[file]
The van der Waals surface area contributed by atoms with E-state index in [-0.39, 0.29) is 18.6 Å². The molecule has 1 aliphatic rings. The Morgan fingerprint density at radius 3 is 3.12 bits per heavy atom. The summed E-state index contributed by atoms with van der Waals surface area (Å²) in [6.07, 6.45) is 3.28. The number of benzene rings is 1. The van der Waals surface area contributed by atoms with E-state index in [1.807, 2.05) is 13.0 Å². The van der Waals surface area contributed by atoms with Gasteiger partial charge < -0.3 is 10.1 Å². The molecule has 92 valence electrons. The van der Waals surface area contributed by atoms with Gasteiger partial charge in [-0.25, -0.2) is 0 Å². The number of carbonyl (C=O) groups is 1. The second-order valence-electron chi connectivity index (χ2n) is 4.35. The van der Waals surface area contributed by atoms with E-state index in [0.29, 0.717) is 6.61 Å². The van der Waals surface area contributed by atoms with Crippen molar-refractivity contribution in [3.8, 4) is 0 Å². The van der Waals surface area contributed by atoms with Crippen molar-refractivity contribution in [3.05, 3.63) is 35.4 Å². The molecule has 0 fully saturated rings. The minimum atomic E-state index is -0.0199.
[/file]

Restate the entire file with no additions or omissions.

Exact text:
The van der Waals surface area contributed by atoms with E-state index in [-0.39, 0.29) is 18.6 Å². The molecule has 1 aliphatic rings. The Morgan fingerprint density at radius 3 is 3.12 bits per heavy atom. The summed E-state index contributed by atoms with van der Waals surface area (Å²) in [6.07, 6.45) is 3.28. The number of benzene rings is 1. The van der Waals surface area contributed by atoms with E-state index in [1.807, 2.05) is 13.0 Å². The van der Waals surface area contributed by atoms with Gasteiger partial charge < -0.3 is 10.1 Å². The molecule has 92 valence electrons. The van der Waals surface area contributed by atoms with Gasteiger partial charge in [-0.25, -0.2) is 0 Å². The number of carbonyl (C=O) groups is 1. The second-order valence-electron chi connectivity index (χ2n) is 4.35. The van der Waals surface area contributed by atoms with E-state index in [0.29, 0.717) is 6.61 Å². The van der Waals surface area contributed by atoms with Crippen molar-refractivity contribution in [3.8, 4) is 0 Å². The van der Waals surface area contributed by atoms with Crippen molar-refractivity contribution in [3.05, 3.63) is 35.4 Å². The molecule has 0 fully saturated rings. The minimum atomic E-state index is -0.0199.